American Sniper by Chris Kyle

American Sniper, Chris Kyle, Book Journey

Navy Seal Chris Kyle has recorded the most kills in US history during his time-serving 4 tours between 1999 and 2009.  His job was to protect his fellow comrades as they  traveled on the ground throughout war-torn areas, and Chris had a bird’s eye view from roof tops.  While Americans nicknamed him “Legend”, the enemy called him al-Shaitan (“the devil”) and had a bounty out for his death.

In 2013, after Chris had served his country for tn years and had returned home to be a husband to his wife and a father to his two children, Chris was killed while working with war vets.

This book, written by Chris himself and includes chapters by his wife Taya is their story of a deep love and a war that never ended.

 

 

Note – this is not my genre at all.  I avoid war books and anything political like the plague.  (And the plague is something definitely to avoid!)

However –

If you know Chris’s story… you know there is more to this book than war.  It is a passionate story of a man who wanted to protect his country.  It is also about his meeting his wife, having children, and her fears every time Chris left to go back into the war.  It is a first hand account from Chris himself of what it was like from the rooftops, working to save his team… it is about love and it is about loss.

My husband and I went to see the movie when it came out.  Again, not something I would normally do, but I had heard amazing things from people whose opinions I trust – and many of these opinions were female friends of mine who also would not get into a war movie.  We went… and it was powerful.

This is what led me to the audio version of this book.  I wanted to know more of the story, and the book definitely does that.  American Sniper is told mainly first hand by Chris with occasional thoughts and dialogue by his wife Taya.  The book I found to be harsher than the movie.  While interesting, Chris is very proud of his killings, even to the point of discussing using different ways to kill (rifles, etc…) to see what works best.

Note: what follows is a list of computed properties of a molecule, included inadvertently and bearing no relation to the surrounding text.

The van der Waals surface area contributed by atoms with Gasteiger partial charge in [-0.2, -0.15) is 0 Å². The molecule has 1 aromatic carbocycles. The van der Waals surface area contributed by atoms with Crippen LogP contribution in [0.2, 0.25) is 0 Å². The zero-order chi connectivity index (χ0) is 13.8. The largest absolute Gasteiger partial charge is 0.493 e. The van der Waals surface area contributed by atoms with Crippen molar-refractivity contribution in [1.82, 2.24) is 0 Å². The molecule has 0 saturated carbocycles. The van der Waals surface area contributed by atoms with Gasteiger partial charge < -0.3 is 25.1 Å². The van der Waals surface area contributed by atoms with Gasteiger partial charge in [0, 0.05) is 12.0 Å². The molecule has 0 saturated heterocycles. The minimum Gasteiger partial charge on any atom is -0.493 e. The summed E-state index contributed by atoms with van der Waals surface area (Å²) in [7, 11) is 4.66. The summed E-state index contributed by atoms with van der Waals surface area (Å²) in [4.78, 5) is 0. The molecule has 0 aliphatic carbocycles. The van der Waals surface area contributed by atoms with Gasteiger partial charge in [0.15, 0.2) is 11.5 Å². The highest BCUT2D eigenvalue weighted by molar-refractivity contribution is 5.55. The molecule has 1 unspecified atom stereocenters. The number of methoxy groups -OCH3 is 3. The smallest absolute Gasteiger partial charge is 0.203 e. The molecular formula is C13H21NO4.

It is hard for me, for someone who has never experienced war and is a life long member of the “why can’t we all just get along” club, to understand taking pride and talking in detail of killings.  I am not judging, just explaining a feeling.

The audio book is still an impressive take of what it would be like to be in the center of the war.  Nearly killed many times during battle, it is a sad ending to know that Chris was killed while back in the states not far from his home, trying to help others.  *Note – this is not covered in the book.

Narrated by Jim Defalice who was an excellent voice for Chris.  I struggled when he narrated the chapters written by Taya as his voice did not change at all and sometimes it was hard to tell in the audio format when the narration had changed to her.  The book would be talking about falling in love with him, and I would have to think, “Chris fell in love with a man?  Oh no – this is Taya talking.”